Judges typically preside over lawsuits.
But on Thursday, three retired judges filed a lawsuit against the Judicial Council and the Chief Justice of California in order to challenge what they are calling “discriminatory and ageist” rules that limit the time a retired judge can participate in a program that assigns them to understaffed courts.
The Assigned Judges Program works to fill empty benches in California’s trial courts with retired judges, to prevent delays if a sitting judge were to take leave due to medical reasons, vacations or disqualification, according to a report by the Judicial Council.
The lawsuit directly challenges the 1,320 day cap that Chief Justice Tani G. Cantil Sakauye placed on the program on May 21, 2018.
The limitation, which had never existed before, was applied retroactively, which means that of the approximately 375 retired judges that serve through the program, 72 have maxed out their days and are no longer eligible to serve.
This limitation disproportionately impacts older judges and is evidence of “workplace ageism,” according to Judge Quentin L. Kopp, legal counsel to the plaintiffs and a retired judge in his own right.
The lawsuit claims that plaintiffs have been denied the additional money and benefits they would have received if they could have continued participating in the program.
“The Chief Justice ordered a new rule that changed the complexion of the assigned judges program demonstrably and regrettably,” said Kopp.
The Examiner reached out to Sakauye and the Judicial Council but they were not willing to comment on a pending lawsuit.
They did, however, defend the rule changes by referring to a state auditors report published last month that states “the Judicial Council of California inefficiently administered it’s ‘Assigned Judges Program’
“…By modifying the process to establish metrics for judicial participation and changing how it allocates service days and funds in the AJP, the Judicial Council has taken steps to administer the AJP in a more efficient manner,” the report states.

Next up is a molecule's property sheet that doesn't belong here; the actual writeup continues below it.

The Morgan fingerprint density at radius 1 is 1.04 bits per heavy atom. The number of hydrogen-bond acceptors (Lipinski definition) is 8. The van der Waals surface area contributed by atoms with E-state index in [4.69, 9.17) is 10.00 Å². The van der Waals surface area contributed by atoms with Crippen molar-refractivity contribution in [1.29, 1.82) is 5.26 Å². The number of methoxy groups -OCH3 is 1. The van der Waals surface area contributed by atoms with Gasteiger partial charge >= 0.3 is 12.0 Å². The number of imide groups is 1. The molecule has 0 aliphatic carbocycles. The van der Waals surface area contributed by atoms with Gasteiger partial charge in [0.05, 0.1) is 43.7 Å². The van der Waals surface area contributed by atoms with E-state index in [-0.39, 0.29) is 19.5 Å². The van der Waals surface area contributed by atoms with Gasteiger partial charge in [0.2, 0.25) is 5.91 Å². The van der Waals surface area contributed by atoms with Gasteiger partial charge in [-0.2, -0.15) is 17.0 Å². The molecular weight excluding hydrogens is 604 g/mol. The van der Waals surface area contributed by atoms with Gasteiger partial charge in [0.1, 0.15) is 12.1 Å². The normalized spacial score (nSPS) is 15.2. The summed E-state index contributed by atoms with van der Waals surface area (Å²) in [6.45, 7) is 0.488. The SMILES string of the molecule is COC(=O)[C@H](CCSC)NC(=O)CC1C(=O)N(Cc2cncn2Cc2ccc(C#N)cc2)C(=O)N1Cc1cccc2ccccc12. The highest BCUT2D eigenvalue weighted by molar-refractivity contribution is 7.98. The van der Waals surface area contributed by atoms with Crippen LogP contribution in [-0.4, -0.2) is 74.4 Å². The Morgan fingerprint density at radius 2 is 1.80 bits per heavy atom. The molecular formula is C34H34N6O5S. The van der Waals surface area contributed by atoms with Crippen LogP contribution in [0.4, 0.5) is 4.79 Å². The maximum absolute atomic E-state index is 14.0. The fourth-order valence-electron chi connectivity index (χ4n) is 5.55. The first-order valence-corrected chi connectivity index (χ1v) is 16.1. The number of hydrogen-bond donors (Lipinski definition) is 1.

The audit revealed five counties that were requesting funds to finance temporary judges when reports indicated that their staff of full-time judges should have been able to adequately handle their caseloads.
Memos released by the council say the changes will limit waste and create more opportunities for recently retired judges while underscoring the temporary nature of the help provided through the program.
Furthermore, the council allows retired judges that have maxed out their days in the program to apply for an exemption that will allow them to continue serving. The council emphasized this in a letter it sent responding to Kopp’s concerns.
Kopp said the exception application process is an added layer of bureaucracy that nullifies any gains in efficiency by “costing taxpayers extra money,” and is vulnerable to “favoritism.”
“You are at the whim of the California Supreme Court to grant you an exception,” He said. “…Of course they can play favorites, when you put on the robe you don’t divest yourself from human qualities,” said Kopp.
The lawsuit will be served to the defendants who typically have 20 calendar days to respond, according to a spokesperson from the Furth Salem Mason and Li law firm that represents the plaintiffs.